>>> 1fs resolution is possible in the 100 Hz range with 10 MHz
>>>
>>> 10 MHz & 1fs at 100 Hz gives 1e-13 freq variation resolution at tau
10ms
>>> The simple BB TPLL is only getting about a tenth of that, (as shown on
>>> John's test plots) so it can be made much
>>> better with enough care, if anyone has a ref osc that needs it.
>>> But as I am always so quick to point out, the BB tester was not
optimized
>>> for any one thing, It's performance was
>>> selected as a compromise for 'KISS' reasons. (KISS = Keep It Simple so
>>> the experts can understand.)
>>>
>>> please let me know on or off line if I'm wasting my time trying to
>>> explain
>>> this to the non "nut experts" without the
>>> help of the fancy math papers.
>>>
>>> ws
>>>
>>> *********************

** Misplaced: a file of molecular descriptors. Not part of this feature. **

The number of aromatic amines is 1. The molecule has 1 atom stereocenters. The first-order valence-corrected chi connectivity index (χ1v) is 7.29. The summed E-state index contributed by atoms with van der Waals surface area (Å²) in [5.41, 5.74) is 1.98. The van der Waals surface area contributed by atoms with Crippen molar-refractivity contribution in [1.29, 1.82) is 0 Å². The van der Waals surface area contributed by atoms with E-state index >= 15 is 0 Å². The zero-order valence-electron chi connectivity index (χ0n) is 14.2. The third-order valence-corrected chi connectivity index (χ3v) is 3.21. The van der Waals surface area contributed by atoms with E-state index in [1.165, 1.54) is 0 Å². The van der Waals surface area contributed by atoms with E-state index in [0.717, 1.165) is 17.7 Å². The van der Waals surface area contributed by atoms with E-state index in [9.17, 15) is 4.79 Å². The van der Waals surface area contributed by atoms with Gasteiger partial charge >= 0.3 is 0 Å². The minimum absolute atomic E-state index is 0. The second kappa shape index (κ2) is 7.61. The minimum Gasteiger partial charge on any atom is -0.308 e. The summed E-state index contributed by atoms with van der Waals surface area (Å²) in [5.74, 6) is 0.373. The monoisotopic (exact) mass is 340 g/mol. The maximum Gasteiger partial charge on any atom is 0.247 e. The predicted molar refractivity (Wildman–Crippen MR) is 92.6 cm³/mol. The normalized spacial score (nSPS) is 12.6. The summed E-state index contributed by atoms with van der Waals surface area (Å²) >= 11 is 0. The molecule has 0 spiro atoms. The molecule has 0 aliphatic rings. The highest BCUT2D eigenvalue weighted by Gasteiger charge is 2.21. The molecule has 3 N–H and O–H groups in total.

>>> [time-nuts] Advantages & Disadvantages of the TPLL Method
>>> Robert Benward rbenward at verizon.net
>>> Fri Jun 18 20:23:40 UTC 2010
>>> Previous message: [time-nuts] Advantages & Disadvantages of the TPLL
>>> Method
>>> Messages sorted by: [ date ] [ thread ] [ subject ] [ author ]
>>>
>>> Warren,
>>> I'm a newbie, so can you explain it to me? Femto anything is something
>>> mostly reserved for a well equipped lab. How do you do it when most
>>> digital
>>> logic has jitter several of orders of magnitude greater?
>>>
>>> Bob
>>>
>>> *************************
>>
>>
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--
Steve Rooke - ZL3TUV & G8KVD
The only reason for time is so that everything doesn't happen at once.
- Einstein